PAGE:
(Since the previous post, Amy Coney Barrett was confirmed by the Republican controlled Senate, without a single Democratic, and Republican President Trump who nominated her was defeated in the election by Democratic candidate Joe Biden. Back to now-Justice Barrett.)
|Yuri Gripas/Abaca Press/TNS
And need I repeat, not judicially conservative, as in judicial restraint, strict interpretation, adherence to stare decisis, deference to the laws and policies of the elected branches and the states, textualism, originalism, etc. But politically conservative, as in voting like a conservative Republican politician would vote on the those "hot-button" issues like guns, abortion, immigration, criminal law, etc. Whether that's good or bad, right or wrong, wise or foolish is not the point. It's just what her record is.
From the time she was nominated by President Trump and confirmed by the Senate to the 7th Circuit Court of Appeals in 2017, Barrett disagreed publicly with the majority of her colleagues on that court several times. That is, she dissented either in a separate opinion of her own or, at times, she voted to join a dissent written by others. When she did dissent, it was uniformly for the politically conservative legal result. And as judicial scholars understand, dissents are extremely revealing.
Dissents tell us what it is that a judge thought--oftentimes, felt--was very important. So important that it justified going public with a disagreement. Consider that the dissenting judge is announcing to the world, "I lost." The judge is announcing that, despite having lost the majority vote, "I feel compelled to register a public disagreement."
A public disagreement, that is, instead of going along with the majority. Instead of going along to get along. It entails expending collegial capital. Irritating and, yes, sometimes antagonizing the majority by telling the world that my colleagues on the court are so seriously wrong, about something that is so seriously consequential, that the public must know just how wrong they are and how their decision is so harmful to the law, society, or both.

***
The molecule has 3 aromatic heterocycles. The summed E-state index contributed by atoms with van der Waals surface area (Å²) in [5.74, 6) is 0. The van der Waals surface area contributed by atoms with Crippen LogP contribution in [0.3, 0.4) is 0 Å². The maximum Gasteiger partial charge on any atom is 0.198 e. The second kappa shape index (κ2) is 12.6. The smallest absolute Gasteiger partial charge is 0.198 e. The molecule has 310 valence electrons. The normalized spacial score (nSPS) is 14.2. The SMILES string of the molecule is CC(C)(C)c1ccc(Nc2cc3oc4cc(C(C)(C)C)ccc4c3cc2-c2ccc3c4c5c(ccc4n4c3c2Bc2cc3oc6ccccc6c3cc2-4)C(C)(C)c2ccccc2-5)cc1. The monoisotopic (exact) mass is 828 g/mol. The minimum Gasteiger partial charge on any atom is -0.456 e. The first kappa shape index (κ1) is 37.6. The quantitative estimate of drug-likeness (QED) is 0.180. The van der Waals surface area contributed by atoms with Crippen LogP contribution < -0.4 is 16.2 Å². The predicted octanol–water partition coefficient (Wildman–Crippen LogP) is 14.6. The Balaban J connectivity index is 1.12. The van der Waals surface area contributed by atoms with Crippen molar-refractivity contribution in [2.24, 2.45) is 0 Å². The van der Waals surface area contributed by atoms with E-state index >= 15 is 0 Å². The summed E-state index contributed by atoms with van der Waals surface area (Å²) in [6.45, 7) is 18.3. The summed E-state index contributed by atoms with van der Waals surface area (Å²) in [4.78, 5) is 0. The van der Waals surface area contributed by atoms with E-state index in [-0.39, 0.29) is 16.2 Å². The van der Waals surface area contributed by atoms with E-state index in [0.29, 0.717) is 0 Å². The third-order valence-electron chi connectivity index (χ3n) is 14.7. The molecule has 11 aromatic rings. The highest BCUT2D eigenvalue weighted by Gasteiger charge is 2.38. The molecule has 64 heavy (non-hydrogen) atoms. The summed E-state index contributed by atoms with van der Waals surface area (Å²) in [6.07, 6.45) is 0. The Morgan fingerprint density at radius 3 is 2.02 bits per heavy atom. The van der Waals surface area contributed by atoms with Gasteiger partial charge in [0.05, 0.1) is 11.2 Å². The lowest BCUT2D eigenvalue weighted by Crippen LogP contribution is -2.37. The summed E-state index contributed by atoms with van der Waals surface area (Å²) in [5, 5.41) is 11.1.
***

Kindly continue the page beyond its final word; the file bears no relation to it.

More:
Beyond that, if the judge who disagrees with the majority is actually authoring a dissenting opinion--i.e., not just voting to join someone else's dissenting opinion--that judge is personally choosing to expend time and effort and the resources of her chambers to engage in a public act of protest. She is not required to do so. There's no institutional requirement or obligatory directive that she must do so. This is purely a matter of personal choice. So too is casting a vote to join another dissenting colleague, even if not as exacting as writing one's own dissenting opinion.
That's a long way of restating that dissents are very revealing. Voting in dissent and, even more so, writing a dissenting opinion.
So let's start looking at then-Judge (now-Justice) Barrett's dissents. Let's consider the common threads. You know: connect the dots.
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